Local media reported that the Swiss cabinet had gathered for a crisis meeting at 5pm on Saturday (3am, Sunday, AEDT) to discuss the ailing bank’s future, as reports swirled of a possible takeover by its biggest Swiss rival, UBS and the potential shedding of up to 10,000 jobs.
A spokesperson for the Swiss finance ministry declined to comment.
Shares of the bank lost 25 per cent over the course of the week, despite an emergency US$54 billion (AU$80.65 billion) loan from the Swiss National Bank. The price of financial contracts designed to protect investors against possible losses on its bonds soared to record levels.
More than US$450 million (AU$672.04 million) was pulled from European and US funds managed by the bank between Monday and Wednesday, according to Morningstar.
The lifeline from the Swiss central bank, announced late Wednesday night after the stock had crashed to a new record low, only bought Credit Suisse some time.
Reuters and the UK Financial Times, citing people familiar with the matter, both reported that Swiss regulators were urging UBS to agree a rescue of Credit Suisse before markets open on Monday to shore up confidence in the country’s banking system. The Financial Times said the boards of UBS and Credit Suisse were expected to meet separately over the weekend.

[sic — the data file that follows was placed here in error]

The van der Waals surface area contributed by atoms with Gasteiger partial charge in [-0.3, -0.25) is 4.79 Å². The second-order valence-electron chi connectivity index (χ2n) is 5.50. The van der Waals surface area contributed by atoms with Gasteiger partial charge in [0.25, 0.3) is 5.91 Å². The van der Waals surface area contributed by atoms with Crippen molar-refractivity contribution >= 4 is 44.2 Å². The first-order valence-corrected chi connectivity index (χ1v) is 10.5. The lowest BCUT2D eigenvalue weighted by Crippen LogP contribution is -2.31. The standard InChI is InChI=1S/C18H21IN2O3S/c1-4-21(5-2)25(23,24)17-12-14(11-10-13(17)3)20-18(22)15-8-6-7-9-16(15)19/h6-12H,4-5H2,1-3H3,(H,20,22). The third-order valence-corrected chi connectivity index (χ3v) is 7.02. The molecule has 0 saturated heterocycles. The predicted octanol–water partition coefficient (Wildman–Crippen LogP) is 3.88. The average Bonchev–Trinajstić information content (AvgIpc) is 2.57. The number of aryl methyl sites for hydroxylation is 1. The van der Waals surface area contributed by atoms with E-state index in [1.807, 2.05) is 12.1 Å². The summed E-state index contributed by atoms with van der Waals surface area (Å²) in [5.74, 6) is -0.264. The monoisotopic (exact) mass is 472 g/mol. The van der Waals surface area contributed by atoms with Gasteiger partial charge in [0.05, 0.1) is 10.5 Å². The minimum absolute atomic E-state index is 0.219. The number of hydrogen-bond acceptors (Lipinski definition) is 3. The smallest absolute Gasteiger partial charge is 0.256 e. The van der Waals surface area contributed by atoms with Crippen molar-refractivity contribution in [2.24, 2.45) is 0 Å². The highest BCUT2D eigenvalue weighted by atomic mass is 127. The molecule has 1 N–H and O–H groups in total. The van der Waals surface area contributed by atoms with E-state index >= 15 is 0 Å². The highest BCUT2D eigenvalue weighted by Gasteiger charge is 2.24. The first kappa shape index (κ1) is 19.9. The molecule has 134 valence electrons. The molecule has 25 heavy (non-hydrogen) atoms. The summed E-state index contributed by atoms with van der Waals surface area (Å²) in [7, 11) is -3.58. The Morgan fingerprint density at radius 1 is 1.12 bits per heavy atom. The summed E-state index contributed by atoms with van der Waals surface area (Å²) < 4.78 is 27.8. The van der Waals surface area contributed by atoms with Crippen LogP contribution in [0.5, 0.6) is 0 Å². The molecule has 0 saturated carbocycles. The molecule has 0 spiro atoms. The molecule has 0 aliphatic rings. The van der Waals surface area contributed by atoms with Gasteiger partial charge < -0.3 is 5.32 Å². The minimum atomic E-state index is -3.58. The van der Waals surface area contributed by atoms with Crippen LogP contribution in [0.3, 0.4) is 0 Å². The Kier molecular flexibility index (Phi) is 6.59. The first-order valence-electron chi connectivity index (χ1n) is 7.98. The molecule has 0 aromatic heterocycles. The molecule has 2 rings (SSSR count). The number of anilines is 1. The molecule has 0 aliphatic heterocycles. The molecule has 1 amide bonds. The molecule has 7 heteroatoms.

Credit Suisse and UBS both declined to comment to Reuters.
BlackRock, which owns 4 per cent of Credit Suisse, denied a separate report in the Financial Times that it was drawing up an alternative bid for all or part of the beleagured bank.
“BlackRock is not participating in any plans to acquire all or any part of Credit Suisse, and has no interest in doing so,” a BlackRock spokesperson told CNN.
Credit Suisse, which is among the 30 most important banks in the global financial system, has been on the ropes for years following a series of scandals, huge losses and strategic missteps. Its stock is down 75 per cent over the past 12 months. But the crisis of confidence escalated rapidly this month.
The failure of Silicon Valley Bank last week, the biggest by a US lender since the global financial crisis of 2008, sent investors fleeing other players perceived as weak.
Then Credit Suisse dropped another bombshell. Publishing its annual report on Tuesday, the 167-year-old bank acknowledged “material weakness” in its financial reporting, adding it had failed to adequately identify potential risks to its financial statements.
The following day, its biggest shareholder — the Saudi National Bank — made clear it would not be pumping any more money into the bank, after spending US$1.5 billion (AU$2.24 billion) last year for a stake of almost 10 per cent. That spooked investors.
In a note on Thursday, JPMorgan banking analysts wrote that a takeover by UBS was the most probable endgame.
There are reports by Reuters and Bloomberg that at least 10,000 jobs may have to go if the takeover proceeds.
UBS would likely spin off Credit Suisse’s Swiss business since the combined market share would make up about 30 per cent of Switzerland’s domestic banking market and mean “too much concentration risk and market share control,” they added.
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